Zuckerberg defended on Thursday the role his company played during the 2020 US electoral process. He was called to testify about the responsibility of his company in spreading false information.
Facebook CEO Mark Zuckerberg on Thursday defended the role his company played during the 2020 U.S. election process and the months after, blaming former President Donald Trump for the assault on the Capitol by thousands of people. January 6th.
“We did our job to ensure the integrity of the elections. And then on January 6, President Trump gave a speech in which he rejected the results and asked people to fight,” Zuckerberg said in an appearance before the Commerce committee of the US House of Representatives.
“We are doing our job to ensure the integrity of the elections.”
The top executive of the social network was called to testify together with the CEOs of Twitter, Jack Dorsey, and Google, Sundar Pichai, about the responsibility that their companies have in the spread of false information and political extremism on the internet.
“We may not be able to suppress each and every content prohibited by our community use guidelines, but I can assure you that we made our services inhospitable to all those who intended to cause harm,” Zuckerberg told the congressmen.
Necessary tool for the assault on the Capitol
Social networks were identified as a necessary tool for the assault on the Capitol on January 6, in which five people died, since through them the promoters were coordinated and called for participation.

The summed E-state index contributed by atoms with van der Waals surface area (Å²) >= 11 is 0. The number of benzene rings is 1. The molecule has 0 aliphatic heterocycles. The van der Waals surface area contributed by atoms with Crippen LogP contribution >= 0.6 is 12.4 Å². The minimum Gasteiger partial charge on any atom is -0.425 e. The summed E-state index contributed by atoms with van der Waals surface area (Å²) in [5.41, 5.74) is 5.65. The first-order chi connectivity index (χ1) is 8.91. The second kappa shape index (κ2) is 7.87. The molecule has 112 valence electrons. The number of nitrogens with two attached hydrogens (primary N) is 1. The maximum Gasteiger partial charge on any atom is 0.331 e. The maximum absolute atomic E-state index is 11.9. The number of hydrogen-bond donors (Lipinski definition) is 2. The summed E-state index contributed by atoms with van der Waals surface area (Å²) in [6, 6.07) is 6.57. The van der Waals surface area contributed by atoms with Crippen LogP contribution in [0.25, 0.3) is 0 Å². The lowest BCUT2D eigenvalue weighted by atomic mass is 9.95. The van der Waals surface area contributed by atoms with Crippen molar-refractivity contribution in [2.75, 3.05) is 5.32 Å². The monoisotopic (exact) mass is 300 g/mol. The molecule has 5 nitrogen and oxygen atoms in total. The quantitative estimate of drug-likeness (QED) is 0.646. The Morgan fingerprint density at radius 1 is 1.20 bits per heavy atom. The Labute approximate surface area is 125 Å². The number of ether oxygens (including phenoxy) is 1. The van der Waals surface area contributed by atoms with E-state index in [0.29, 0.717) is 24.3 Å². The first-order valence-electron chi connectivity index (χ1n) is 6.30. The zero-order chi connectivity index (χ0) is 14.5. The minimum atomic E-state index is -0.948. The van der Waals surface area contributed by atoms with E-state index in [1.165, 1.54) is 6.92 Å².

In addition to the social network that bears its name, Facebook also owns the popular Instagram and WhatsApp, and although in recent times it has considerably increased the moderation of content on its platforms , mostly progressive activists and politicians criticize that it has not yet done so. enough.
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In parallel, from conservative positions, it is considered that these moderation practices are actually a covert censorship , dedicated to suppressing right-wing points of view from social networks and that they do not correspond to the ideology of the majority of Silicon companies and workers. Valley.
In this sense, Facebook, Twitter and YouTube have been harshly criticized by the Republican Party for having permanently banned the accounts of former President Trump, something they did after January 6 and while he was still in office.
“I am concerned that the networks may suppress the voices of elected leaders,” said Zuckerberg in this regard during his appearance today, although his platform is one of those that keep Trump banned.